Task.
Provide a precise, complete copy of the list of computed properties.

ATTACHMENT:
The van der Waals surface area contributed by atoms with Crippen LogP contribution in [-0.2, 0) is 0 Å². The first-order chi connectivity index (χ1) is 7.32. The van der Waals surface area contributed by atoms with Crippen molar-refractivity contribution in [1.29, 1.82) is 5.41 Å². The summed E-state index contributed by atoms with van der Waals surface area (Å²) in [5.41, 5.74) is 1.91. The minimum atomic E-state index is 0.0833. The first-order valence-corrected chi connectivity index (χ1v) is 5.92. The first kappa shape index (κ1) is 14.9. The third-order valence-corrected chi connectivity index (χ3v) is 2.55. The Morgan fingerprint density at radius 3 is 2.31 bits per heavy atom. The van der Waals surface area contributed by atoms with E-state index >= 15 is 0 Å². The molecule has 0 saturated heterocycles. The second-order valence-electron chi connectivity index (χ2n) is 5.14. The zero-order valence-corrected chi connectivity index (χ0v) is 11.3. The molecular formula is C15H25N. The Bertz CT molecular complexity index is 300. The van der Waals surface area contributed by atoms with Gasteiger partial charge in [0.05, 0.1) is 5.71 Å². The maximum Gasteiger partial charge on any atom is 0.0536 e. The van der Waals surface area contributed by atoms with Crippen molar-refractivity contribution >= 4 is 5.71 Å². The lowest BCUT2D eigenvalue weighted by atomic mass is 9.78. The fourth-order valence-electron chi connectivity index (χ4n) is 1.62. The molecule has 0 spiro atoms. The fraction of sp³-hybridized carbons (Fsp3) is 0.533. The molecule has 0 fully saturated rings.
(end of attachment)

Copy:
The van der Waals surface area contributed by atoms with Crippen LogP contribution in [-0.2, 0) is 0 Å². The first-order chi connectivity index (χ1) is 7.32. The van der Waals surface area contributed by atoms with Crippen molar-refractivity contribution in [1.29, 1.82) is 5.41 Å². The summed E-state index contributed by atoms with van der Waals surface area (Å²) in [5.41, 5.74) is 1.91. The minimum atomic E-state index is 0.0833. The first-order valence-corrected chi connectivity index (χ1v) is 5.92. The first kappa shape index (κ1) is 14.9. The third-order valence-corrected chi connectivity index (χ3v) is 2.55. The Morgan fingerprint density at radius 3 is 2.31 bits per heavy atom. The van der Waals surface area contributed by atoms with E-state index >= 15 is 0 Å². The molecule has 0 saturated heterocycles. The second-order valence-electron chi connectivity index (χ2n) is 5.14. The zero-order valence-corrected chi connectivity index (χ0v) is 11.3. The molecular formula is C15H25N. The Bertz CT molecular complexity index is 300. The van der Waals surface area contributed by atoms with Gasteiger partial charge in [0.05, 0.1) is 5.71 Å². The maximum Gasteiger partial charge on any atom is 0.0536 e. The van der Waals surface area contributed by atoms with Crippen molar-refractivity contribution >= 4 is 5.71 Å². The lowest BCUT2D eigenvalue weighted by atomic mass is 9.78. The fourth-order valence-electron chi connectivity index (χ4n) is 1.62. The molecule has 0 spiro atoms. The fraction of sp³-hybridized carbons (Fsp3) is 0.533. The molecule has 0 fully saturated rings.